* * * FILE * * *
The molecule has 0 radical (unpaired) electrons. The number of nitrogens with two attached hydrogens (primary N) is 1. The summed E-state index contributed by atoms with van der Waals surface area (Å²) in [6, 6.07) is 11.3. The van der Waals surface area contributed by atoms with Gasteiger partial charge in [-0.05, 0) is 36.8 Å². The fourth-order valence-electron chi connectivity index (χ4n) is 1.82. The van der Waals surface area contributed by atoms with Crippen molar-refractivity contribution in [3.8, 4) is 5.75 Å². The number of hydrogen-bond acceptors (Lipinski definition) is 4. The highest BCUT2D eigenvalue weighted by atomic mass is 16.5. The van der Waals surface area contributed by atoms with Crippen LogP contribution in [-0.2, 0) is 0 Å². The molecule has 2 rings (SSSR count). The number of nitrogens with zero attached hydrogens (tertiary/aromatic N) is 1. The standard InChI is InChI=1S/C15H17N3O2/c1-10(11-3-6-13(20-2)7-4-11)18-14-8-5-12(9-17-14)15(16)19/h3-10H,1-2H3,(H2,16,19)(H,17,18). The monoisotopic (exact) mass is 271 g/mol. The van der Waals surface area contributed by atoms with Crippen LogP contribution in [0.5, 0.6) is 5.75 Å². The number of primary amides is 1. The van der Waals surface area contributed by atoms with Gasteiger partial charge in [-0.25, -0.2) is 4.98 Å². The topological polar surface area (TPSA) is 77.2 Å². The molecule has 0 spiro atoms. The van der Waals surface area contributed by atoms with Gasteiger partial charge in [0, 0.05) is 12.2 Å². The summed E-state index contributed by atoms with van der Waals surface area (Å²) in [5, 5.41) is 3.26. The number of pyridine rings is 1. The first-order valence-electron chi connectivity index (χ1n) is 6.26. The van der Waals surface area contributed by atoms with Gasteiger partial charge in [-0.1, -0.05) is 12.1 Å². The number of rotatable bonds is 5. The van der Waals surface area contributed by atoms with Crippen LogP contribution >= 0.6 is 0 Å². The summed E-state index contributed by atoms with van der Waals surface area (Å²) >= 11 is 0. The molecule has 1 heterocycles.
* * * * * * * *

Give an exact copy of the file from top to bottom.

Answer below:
The molecule has 0 radical (unpaired) electrons. The number of nitrogens with two attached hydrogens (primary N) is 1. The summed E-state index contributed by atoms with van der Waals surface area (Å²) in [6, 6.07) is 11.3. The van der Waals surface area contributed by atoms with Gasteiger partial charge in [-0.05, 0) is 36.8 Å². The fourth-order valence-electron chi connectivity index (χ4n) is 1.82. The van der Waals surface area contributed by atoms with Crippen molar-refractivity contribution in [3.8, 4) is 5.75 Å². The number of hydrogen-bond acceptors (Lipinski definition) is 4. The highest BCUT2D eigenvalue weighted by atomic mass is 16.5. The van der Waals surface area contributed by atoms with Crippen LogP contribution in [-0.2, 0) is 0 Å². The molecule has 2 rings (SSSR count). The number of nitrogens with zero attached hydrogens (tertiary/aromatic N) is 1. The standard InChI is InChI=1S/C15H17N3O2/c1-10(11-3-6-13(20-2)7-4-11)18-14-8-5-12(9-17-14)15(16)19/h3-10H,1-2H3,(H2,16,19)(H,17,18). The monoisotopic (exact) mass is 271 g/mol. The van der Waals surface area contributed by atoms with Crippen LogP contribution in [0.5, 0.6) is 5.75 Å². The number of primary amides is 1. The van der Waals surface area contributed by atoms with Gasteiger partial charge in [-0.25, -0.2) is 4.98 Å². The topological polar surface area (TPSA) is 77.2 Å². The molecule has 0 spiro atoms. The van der Waals surface area contributed by atoms with Gasteiger partial charge in [0, 0.05) is 12.2 Å². The summed E-state index contributed by atoms with van der Waals surface area (Å²) in [5, 5.41) is 3.26. The number of pyridine rings is 1. The first-order valence-electron chi connectivity index (χ1n) is 6.26. The van der Waals surface area contributed by atoms with Gasteiger partial charge in [-0.1, -0.05) is 12.1 Å². The number of rotatable bonds is 5. The van der Waals surface area contributed by atoms with Crippen LogP contribution >= 0.6 is 0 Å². The summed E-state index contributed by atoms with van der Waals surface area (Å²) >= 11 is 0. The molecule has 1 heterocycles.